The species of diatoms that live at the ocean surface where there is sea ice are different from those that live where there is no sea ice. This has to do with the ability of these organisms to tolerate freezing. When these single-celled ‘plants’ die, their skeletons (made of silica) fall to the ocean floor. Over many centuries their skeletons accumulate forming what is called ‘ooze’. The ooze forms in layers. What's in the layers depends on the climate above and what organisms live in that climate. We can tell what the climate was when that layer was formed based on the bodies of the organisms we find in that layer. The types of organisms have changed over time, so we know the climate has changed over time.

 

 

 

 

 

 

 

 

 

 

 

 

 

 

 

 

 

 

 

 

 

 

 

 

 

 

 

 

 

 

 

 

 

 

 

 

 

 

 

 

 

 

 

 

 

 

 

 

 

 

 

 

 

 

 

 

 

Combining all these techniques --- fossil hunting, carbon-dating, sediment coring --- scientists have determined the advance and retreat of sea ice over past centuries and the response of Adélie Penguins to those changes. As the sea ice advances, the penguins follow founding new colonies. With that information we now have a pretty good idea of how penguins will respond as our Earth continues to warm and sea ice disappears. As the sea ice retreats, the Adelie colonies disappear with it (see Climate & Peguins).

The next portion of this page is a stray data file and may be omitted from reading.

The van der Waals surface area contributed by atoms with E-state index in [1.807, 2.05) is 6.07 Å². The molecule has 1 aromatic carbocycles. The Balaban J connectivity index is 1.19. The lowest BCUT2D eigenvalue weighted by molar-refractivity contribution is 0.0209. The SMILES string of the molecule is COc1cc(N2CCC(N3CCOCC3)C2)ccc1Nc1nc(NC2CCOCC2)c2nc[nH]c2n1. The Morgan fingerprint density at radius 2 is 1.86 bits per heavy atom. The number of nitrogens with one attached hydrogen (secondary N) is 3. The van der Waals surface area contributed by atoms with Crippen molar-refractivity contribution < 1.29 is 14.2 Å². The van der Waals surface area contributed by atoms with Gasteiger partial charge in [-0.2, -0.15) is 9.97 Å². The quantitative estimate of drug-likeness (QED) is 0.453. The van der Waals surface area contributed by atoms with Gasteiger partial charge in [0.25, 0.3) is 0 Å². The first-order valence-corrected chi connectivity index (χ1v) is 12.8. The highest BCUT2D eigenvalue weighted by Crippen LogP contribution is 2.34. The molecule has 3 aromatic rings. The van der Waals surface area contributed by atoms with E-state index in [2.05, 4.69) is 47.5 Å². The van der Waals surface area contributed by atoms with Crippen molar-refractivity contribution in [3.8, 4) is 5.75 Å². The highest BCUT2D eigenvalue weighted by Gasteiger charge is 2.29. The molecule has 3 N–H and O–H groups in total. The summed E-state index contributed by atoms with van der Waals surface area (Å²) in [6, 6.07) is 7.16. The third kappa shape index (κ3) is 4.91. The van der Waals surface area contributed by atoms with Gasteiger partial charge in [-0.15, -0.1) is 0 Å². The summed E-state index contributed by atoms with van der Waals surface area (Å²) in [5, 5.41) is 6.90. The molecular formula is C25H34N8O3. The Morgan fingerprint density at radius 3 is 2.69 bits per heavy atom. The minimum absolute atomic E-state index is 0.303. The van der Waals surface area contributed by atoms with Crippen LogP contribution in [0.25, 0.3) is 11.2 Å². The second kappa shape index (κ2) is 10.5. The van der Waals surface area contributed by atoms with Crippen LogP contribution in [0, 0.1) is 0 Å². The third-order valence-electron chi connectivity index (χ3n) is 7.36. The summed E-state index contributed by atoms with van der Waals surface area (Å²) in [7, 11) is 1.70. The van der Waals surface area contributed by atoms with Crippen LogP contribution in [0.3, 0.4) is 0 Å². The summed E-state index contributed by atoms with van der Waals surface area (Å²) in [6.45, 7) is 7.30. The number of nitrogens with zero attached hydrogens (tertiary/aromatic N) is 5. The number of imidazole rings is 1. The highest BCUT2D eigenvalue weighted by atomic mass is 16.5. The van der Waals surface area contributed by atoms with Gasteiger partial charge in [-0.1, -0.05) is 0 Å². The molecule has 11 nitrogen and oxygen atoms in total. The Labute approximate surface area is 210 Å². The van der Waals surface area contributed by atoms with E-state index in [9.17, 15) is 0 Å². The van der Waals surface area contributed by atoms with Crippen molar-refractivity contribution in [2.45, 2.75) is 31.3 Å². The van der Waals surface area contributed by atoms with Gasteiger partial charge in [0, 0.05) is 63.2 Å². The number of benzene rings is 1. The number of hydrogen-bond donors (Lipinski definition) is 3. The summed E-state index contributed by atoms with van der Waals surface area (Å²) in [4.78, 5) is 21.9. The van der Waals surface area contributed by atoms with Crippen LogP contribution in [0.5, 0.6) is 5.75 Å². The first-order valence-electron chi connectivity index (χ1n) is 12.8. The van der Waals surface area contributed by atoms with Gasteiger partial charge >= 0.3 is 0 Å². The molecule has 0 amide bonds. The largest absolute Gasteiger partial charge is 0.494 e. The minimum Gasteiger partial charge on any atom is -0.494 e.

Here the plastic cylinder containing the sediment has been cut in half right down the entire length of the pipe. You can see layers. The scientists then determine the dates when each layer was deposited, and also the species composition of the diatoms contained in each. Photo Amy Leventer.

 

A picture taken through a powerful microscope showing different species of diatoms. These are diatoms that can not grow where the ocean is covered by sea ice. Photo courtesy Amy Leventer.

 

 

 

 

 

 

 

 

 

 

 

 

 

 

 

 

 

 

Here scientists are lowering a very heavy, large pipe with a very heavy weight at its top. The pipe will thrust downward into the sediment layers. Inside the pipe is a perfectly fitting plastic liner. When they pull the pipe (a ‘coring device’) back onto the ship, it will have sediment inside. They can slide the plastic liner out of the pipe. In this way they will obtain a cylinder of sediment to take to the laboratory for study. Photo courtesy Pat Manley.